If you are looking for a quintessentially Portland experience that lies well off of the beaten path of the International Rose Test Garden, take a short trip south to The Hangar at Oaks Amusement Park and catch one of Rose City Rollers’ bouts.
It’s hard to convey how much fun a Rose City Rollers bout is. Music is an integral part of Portland’s take on roller derby with a house DJ spinning tunes at every bout. The skaters—who moments before might have been skating hard and fast—periodically and spontaneously break out in “dance parties” as they wait for a time-out to come to a close. Oh, and every Rose City Rollers bout starts with the 1979 Pabst Blue Ribbon commercial with Patrick Swayze in it.
Since the early 2000s, flat track roller derby has been experiencing a renaissance; there are now over 400 leagues around the world. Portland’s women’s flat track roller derby league is one of the best: two-time international championship winners and a regular talent pool for Team USA roller derby.
The sport dates back to the 1930s and 1940s and it became a popular form of televised entertainment in the 1970s and ’80s. Starting in the 2000s, though, it evolved into its current form: a competitive sport played by thousands of people around the world. Take one oval track that narrows going into corners one and three; two teams of five skaters each; and an hour of game play, and you have the makings of modern roller derby.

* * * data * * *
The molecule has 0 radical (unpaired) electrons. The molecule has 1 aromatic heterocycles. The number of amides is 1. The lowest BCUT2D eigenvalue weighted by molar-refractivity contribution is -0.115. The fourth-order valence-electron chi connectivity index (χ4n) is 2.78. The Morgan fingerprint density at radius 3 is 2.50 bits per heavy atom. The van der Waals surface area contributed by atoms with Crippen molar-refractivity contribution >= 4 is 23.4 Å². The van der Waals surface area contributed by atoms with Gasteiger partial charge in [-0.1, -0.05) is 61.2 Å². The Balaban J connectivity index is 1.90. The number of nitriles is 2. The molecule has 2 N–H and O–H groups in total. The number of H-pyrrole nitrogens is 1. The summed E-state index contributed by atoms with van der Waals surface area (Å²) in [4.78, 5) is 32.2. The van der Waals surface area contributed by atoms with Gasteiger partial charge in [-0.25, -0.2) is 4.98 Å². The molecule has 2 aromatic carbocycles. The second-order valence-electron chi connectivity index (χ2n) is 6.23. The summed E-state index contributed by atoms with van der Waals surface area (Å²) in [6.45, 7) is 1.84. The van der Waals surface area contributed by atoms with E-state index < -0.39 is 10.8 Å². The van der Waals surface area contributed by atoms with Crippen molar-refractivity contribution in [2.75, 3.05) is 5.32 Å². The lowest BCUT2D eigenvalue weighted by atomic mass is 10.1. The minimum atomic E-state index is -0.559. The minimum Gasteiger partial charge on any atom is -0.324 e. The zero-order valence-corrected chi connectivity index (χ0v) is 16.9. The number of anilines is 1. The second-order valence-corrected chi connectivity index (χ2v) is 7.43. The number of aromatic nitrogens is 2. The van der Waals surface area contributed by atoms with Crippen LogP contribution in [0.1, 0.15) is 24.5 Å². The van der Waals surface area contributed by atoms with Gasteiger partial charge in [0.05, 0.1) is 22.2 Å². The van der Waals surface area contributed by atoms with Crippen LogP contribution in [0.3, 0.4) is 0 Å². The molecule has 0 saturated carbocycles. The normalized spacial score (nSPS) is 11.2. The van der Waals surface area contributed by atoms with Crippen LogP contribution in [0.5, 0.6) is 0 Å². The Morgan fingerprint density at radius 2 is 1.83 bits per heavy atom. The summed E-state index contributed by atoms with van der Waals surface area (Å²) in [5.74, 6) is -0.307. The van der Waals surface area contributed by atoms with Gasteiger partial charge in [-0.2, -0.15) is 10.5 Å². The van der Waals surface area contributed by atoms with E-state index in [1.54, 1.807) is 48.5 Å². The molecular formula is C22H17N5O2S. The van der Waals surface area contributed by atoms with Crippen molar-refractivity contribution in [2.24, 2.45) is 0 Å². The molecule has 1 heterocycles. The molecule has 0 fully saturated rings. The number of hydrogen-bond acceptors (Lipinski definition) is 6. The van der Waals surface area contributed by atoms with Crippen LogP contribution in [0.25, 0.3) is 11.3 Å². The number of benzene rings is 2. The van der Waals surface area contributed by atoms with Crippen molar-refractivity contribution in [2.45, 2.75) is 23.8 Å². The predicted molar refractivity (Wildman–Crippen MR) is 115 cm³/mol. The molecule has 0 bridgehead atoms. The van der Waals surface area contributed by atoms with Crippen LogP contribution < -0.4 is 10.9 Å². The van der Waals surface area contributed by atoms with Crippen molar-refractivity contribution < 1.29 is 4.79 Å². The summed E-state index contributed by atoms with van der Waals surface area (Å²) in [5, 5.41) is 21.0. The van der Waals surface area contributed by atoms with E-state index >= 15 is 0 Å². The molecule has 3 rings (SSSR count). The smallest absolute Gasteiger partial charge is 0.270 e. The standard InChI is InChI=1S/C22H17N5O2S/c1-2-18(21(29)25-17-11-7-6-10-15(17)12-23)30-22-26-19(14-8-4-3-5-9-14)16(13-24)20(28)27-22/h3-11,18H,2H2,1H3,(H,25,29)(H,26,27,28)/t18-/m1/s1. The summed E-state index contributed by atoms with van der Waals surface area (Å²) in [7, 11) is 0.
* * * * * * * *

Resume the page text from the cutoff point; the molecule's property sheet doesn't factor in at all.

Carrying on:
What is missing from this simple description are the displays of athleticism that make the sport so exciting: point-scoring jammers (recognizable by the stars on their helmets), for example, sometimes try to avoid the opposing team’s defense by leaping across the inside corners of the track. Then there are the defenders who—as individuals, pairs, tripods, and walls—use their shoulders, torsos, hips, and butts to keep the jammers bottled up, or sent flying as the result of a well-timed “big hit.”
Know Before You Go
When the bout ends, don't bolt for your car: make your way down to the track and exchange high fives with the skaters as they do a final lap around the track—they really appreciate you coming out to support them.